Mangoes, considered a rare delicacy by some, are actually one of the most frequently consumed fruits in the world. And with good reason too! That’s why Boston Organics is going “beneath the peel” to explore the amazing world of the mango.
Mouthwatering Mango Facts
While mangoes originated in southern Asia, India is the world’s largest producer, growing 19.5 million metric tons of mangoes every year (2017)! For comparison, the second largest producer (China) grows only 4.9 million metric tons.
The United States produces a little over 1 million metric tons of mangoes every year. Because mango trees require a tropical climate to thrive, if you find yourself eating a domestic mango, it probably came from Florida, California, Hawaii or Puerto Rico.
Most of the mangoes eaten in the United States come from Mexico, which is the 5th largest producer of mangoes worldwide. It's easy to understand why, over the last 30 years, American imports of mangoes have increased substantially! They're sweet, juicy and a delicious addition to salsas, salads, smoothies, condiments, or just peeled and eaten!
*All data courtesy of the UN Food and Agriculture Organization Statistics Division (FAOSTAT)
We love mangoes because they’re so darn sweet and juicy. It’s no surprise that one cup of mango contains 24 grams of sugar. But did you know they’re also packed with nutrients?
1 cup of sliced mango contains:
- 25% of your recommended daily allowance of vitamin A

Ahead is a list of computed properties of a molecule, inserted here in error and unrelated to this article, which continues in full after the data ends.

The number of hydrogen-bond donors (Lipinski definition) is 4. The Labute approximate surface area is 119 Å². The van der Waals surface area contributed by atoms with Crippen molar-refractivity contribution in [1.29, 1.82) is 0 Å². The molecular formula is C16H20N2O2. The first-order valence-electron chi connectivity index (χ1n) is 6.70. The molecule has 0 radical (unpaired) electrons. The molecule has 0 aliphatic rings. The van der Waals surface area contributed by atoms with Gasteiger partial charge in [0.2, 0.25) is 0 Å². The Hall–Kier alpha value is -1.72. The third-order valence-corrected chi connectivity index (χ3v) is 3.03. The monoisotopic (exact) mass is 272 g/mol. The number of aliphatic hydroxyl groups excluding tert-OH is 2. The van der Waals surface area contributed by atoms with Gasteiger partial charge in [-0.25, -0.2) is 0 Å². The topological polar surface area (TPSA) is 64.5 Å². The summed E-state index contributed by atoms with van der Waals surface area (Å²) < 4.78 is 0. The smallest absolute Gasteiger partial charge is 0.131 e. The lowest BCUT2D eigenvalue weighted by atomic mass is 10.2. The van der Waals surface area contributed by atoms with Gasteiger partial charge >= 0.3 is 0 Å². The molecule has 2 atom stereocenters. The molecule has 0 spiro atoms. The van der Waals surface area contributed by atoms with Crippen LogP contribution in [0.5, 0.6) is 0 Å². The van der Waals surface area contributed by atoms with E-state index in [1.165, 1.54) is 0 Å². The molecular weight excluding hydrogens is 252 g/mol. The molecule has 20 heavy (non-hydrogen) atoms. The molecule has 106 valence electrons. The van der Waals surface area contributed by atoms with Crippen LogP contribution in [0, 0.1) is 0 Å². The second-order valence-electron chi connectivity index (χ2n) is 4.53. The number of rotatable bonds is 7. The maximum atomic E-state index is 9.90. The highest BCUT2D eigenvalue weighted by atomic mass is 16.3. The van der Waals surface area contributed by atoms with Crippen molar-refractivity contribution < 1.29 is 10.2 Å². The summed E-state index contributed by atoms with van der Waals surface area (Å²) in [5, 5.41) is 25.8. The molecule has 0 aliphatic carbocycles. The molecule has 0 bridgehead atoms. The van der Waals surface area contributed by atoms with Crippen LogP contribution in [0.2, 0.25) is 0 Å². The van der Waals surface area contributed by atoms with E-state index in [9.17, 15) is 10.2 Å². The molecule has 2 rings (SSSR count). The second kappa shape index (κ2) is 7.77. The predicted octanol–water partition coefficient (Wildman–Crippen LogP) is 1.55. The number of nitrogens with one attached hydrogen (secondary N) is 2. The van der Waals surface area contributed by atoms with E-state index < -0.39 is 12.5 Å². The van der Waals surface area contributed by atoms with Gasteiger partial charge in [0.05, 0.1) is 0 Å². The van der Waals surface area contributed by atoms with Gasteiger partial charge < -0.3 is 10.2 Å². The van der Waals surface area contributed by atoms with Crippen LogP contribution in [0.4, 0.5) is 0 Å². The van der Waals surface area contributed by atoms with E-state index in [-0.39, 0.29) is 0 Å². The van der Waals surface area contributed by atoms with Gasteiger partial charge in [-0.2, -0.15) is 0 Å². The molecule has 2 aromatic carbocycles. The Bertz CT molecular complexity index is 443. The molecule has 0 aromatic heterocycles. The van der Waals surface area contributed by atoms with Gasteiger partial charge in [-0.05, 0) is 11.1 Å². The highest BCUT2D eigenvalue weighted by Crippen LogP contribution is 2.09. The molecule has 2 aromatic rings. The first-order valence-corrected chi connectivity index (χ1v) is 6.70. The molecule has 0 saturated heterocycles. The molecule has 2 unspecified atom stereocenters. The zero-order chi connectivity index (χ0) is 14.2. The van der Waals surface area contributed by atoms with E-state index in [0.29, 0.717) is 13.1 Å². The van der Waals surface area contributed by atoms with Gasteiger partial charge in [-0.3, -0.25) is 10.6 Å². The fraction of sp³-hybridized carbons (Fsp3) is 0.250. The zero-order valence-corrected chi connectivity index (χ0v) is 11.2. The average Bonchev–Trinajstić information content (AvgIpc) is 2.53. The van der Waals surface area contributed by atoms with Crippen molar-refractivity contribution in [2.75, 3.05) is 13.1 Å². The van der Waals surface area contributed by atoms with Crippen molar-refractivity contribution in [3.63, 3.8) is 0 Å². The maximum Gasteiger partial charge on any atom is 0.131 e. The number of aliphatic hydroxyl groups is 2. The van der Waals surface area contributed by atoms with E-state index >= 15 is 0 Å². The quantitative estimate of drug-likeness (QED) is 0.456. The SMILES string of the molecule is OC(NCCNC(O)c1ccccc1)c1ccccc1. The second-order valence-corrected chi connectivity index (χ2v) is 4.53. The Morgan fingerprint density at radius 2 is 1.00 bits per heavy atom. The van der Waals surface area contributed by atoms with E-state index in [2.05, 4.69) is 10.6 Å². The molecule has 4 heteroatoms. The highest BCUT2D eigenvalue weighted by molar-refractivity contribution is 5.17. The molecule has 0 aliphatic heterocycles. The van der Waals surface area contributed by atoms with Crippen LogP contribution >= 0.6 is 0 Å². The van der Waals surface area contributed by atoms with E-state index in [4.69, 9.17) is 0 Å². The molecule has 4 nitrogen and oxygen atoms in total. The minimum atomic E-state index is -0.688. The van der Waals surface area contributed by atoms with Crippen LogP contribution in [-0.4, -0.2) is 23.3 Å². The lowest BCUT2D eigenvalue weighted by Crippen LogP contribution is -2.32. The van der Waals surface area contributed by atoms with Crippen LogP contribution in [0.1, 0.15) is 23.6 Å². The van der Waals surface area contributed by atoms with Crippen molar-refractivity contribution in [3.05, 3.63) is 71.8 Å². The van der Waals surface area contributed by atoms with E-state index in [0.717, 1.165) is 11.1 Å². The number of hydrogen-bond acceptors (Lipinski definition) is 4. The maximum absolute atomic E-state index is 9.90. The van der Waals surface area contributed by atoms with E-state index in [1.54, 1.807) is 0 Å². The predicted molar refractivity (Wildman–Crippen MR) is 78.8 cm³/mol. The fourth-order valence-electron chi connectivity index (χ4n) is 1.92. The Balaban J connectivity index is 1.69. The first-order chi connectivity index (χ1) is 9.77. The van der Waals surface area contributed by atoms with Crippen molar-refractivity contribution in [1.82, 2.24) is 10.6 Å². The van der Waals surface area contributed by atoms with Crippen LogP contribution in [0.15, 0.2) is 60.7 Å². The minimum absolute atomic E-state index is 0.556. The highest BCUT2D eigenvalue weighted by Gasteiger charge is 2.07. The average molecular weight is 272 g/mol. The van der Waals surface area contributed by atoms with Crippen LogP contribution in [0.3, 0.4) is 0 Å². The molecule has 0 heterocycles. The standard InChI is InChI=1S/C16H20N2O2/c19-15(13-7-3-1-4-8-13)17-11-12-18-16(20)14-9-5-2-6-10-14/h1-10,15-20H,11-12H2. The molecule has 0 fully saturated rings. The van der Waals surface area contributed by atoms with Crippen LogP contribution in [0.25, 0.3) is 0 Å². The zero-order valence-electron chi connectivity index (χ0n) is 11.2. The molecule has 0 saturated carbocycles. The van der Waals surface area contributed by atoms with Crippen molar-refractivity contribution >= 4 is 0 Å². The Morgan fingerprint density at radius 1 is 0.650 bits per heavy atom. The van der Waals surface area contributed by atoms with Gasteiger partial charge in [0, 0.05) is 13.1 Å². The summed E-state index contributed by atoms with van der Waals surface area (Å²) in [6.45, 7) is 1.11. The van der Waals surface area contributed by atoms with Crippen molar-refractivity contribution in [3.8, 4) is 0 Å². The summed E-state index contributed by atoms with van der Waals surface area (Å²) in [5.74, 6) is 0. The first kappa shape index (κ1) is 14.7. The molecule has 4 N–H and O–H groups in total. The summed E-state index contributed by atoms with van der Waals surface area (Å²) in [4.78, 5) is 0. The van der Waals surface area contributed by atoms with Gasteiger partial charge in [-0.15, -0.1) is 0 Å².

- 75% of your recommended daily allowance of vitamin C
- 250g of potassium
There are hundreds of known mango cultivars that come in different shapes and sizes with a wide array of textures and flavors. Here are the three most common mango varieties that the Boston Organics Community will find in their boxes.
History: Developed in Florida, now primarily grown in Mexico and Brazil
Basic Qualities: This is your iconic mango cultivar. Dark red skin with green and yellow accents. Firm flesh with a mild and sweet flavor.
Ripening Clues: Squeeze gently to judge ripeness as this mango’s color does not indicate ripeness.
History: Developed in Florida in the 1940s for juicing and drying, but can also be eaten raw.
Basic Qualities: Rich, sweet flesh without too many fibers.
Ripening Clues: A Kent’s skin will usually turn from green to yellow and red as they ripen, but the squeeze test is still the best way to judge ripeness.
History: Grown almost exclusively in Mexico, Americans are starting to seek out Ataulfos because of their high flesh-to-seed ratio. Also known as honey mangoes or champagne mangoes.
Basic Qualities: Sweet and creamy with few fibers.
Ripening Clues: An Ataulfo’s skin will stay yellow as it ripens, but you know it’s ready to eat when the skin starts to wrinkle.
3 Ways to Eat a Mango
Just like there are lots of different kinds of mangoes, there are many ways to eat a mango. Here are 2 videos showing 3 different ways.
TECHNIQUES 1 & 2:
Use a knife to peel the mango, then cut slices off of the pit. Alternatively, use the knife to cut both sides off from the seed. Then, cut a checker pattern into the flesh, then “pop” the skin inside out and trim off “diced” mango pieces.
Use the lip of a cup to quickly and easily separate the flesh from the skin!
You can always eat mangoes by itself, in smoothies, or other dishes.
Try out this Quinoa Fruit Salad, or other mango recipes!